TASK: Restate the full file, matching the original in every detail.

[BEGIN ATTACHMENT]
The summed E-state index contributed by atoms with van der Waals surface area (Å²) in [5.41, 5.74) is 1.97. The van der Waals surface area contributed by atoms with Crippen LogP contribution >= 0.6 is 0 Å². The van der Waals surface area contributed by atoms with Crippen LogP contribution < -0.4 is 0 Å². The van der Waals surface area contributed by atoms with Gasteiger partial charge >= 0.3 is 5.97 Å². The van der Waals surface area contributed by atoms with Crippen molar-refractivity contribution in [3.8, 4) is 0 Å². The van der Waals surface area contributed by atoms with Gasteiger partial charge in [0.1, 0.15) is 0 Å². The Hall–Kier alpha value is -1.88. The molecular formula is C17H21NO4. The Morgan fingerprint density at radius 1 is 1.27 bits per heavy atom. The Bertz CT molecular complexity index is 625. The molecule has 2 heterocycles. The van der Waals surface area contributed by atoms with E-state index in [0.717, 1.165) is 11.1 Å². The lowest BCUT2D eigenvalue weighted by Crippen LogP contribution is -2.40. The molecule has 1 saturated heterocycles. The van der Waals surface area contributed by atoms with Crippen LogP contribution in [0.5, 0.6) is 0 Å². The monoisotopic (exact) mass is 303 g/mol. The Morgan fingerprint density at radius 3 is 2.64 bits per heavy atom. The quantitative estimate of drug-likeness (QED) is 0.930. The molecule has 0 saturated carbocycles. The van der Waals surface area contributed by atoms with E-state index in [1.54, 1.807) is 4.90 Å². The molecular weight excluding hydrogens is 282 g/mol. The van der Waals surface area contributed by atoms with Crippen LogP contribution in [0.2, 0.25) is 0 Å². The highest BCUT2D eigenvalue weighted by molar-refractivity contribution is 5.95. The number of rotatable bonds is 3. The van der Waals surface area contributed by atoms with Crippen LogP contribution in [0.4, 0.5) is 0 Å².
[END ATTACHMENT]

The summed E-state index contributed by atoms with van der Waals surface area (Å²) in [5.41, 5.74) is 1.97. The van der Waals surface area contributed by atoms with Crippen LogP contribution >= 0.6 is 0 Å². The van der Waals surface area contributed by atoms with Crippen LogP contribution < -0.4 is 0 Å². The van der Waals surface area contributed by atoms with Gasteiger partial charge >= 0.3 is 5.97 Å². The van der Waals surface area contributed by atoms with Crippen molar-refractivity contribution in [3.8, 4) is 0 Å². The van der Waals surface area contributed by atoms with Gasteiger partial charge in [0.1, 0.15) is 0 Å². The Hall–Kier alpha value is -1.88. The molecular formula is C17H21NO4. The Morgan fingerprint density at radius 1 is 1.27 bits per heavy atom. The Bertz CT molecular complexity index is 625. The molecule has 2 heterocycles. The van der Waals surface area contributed by atoms with E-state index in [0.717, 1.165) is 11.1 Å². The lowest BCUT2D eigenvalue weighted by Crippen LogP contribution is -2.40. The molecule has 1 saturated heterocycles. The van der Waals surface area contributed by atoms with Crippen LogP contribution in [0.5, 0.6) is 0 Å². The monoisotopic (exact) mass is 303 g/mol. The Morgan fingerprint density at radius 3 is 2.64 bits per heavy atom. The quantitative estimate of drug-likeness (QED) is 0.930. The molecule has 0 saturated carbocycles. The van der Waals surface area contributed by atoms with E-state index in [1.54, 1.807) is 4.90 Å². The molecular weight excluding hydrogens is 282 g/mol. The van der Waals surface area contributed by atoms with Crippen LogP contribution in [0.2, 0.25) is 0 Å². The highest BCUT2D eigenvalue weighted by molar-refractivity contribution is 5.95. The number of rotatable bonds is 3. The van der Waals surface area contributed by atoms with Crippen LogP contribution in [0.4, 0.5) is 0 Å².